The origins of the contemporary debt crisis are usually traced to the imprudence both of creditors and borrowers in the years of the petro-dollars recycling feast. The debt ‘bubble’ burst through an ‘external shock’: the 1979–80 shift in the monetary policy stance of the international monetary regime’s hegemonic power. As a result interest (floating) rates bearing on most of the stock of debt shot up; world output and trade declined sharply; prices of primary commodities which account for most of the exports of indebted developing countries suffered a steep and prolonged downfall. The bankers stopped lending — with a lag — and the debtors were forced to adjust severely through demand policies which sank their economies into deep recessions, great monetary, fiscal and price upheavals, and huge capital flights.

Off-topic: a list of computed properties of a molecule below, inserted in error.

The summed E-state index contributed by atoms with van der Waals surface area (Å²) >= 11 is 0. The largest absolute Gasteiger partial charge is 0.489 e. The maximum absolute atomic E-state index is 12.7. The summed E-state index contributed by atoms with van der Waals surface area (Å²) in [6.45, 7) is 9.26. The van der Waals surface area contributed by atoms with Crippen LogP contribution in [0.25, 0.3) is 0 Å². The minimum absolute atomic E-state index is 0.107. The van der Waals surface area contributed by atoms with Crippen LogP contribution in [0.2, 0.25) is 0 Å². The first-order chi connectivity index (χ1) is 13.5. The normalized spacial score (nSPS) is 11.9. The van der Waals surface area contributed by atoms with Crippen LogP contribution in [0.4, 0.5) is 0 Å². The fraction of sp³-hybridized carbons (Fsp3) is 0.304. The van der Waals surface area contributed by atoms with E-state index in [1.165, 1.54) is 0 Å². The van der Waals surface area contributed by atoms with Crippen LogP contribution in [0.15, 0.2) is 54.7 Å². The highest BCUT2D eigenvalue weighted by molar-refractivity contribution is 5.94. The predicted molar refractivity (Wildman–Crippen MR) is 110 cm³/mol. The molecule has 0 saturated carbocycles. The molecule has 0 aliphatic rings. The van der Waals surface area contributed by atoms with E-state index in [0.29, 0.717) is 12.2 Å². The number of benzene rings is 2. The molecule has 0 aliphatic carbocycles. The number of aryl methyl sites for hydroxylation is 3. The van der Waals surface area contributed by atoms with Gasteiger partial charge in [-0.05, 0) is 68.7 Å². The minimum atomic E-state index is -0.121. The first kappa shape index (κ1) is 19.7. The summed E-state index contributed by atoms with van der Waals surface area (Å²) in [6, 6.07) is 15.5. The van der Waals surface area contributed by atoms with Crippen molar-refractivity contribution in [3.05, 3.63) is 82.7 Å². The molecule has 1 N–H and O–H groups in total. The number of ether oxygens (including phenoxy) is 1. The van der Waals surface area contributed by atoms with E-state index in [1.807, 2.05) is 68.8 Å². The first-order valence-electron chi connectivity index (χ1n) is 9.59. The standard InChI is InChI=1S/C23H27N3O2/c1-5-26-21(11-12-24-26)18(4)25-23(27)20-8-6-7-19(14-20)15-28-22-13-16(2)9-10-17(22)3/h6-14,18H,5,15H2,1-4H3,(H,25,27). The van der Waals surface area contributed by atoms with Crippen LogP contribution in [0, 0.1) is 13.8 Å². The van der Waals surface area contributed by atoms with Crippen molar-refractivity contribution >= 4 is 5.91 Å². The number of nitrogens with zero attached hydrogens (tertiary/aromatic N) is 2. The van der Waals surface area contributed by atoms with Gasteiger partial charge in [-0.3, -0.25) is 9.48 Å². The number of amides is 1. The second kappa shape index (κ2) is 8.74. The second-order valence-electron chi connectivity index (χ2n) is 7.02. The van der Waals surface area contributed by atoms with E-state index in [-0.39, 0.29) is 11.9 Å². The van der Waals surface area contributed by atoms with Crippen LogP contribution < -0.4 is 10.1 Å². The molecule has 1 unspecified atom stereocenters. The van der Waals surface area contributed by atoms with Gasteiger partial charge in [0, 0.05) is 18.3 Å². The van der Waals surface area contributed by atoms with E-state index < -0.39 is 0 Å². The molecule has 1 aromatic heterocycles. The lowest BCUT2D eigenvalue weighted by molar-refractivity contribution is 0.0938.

Weitere Kapitel dieses Buchs durch Wischen aufrufen
- Debt and World Money
- Palgrave Macmillan UK
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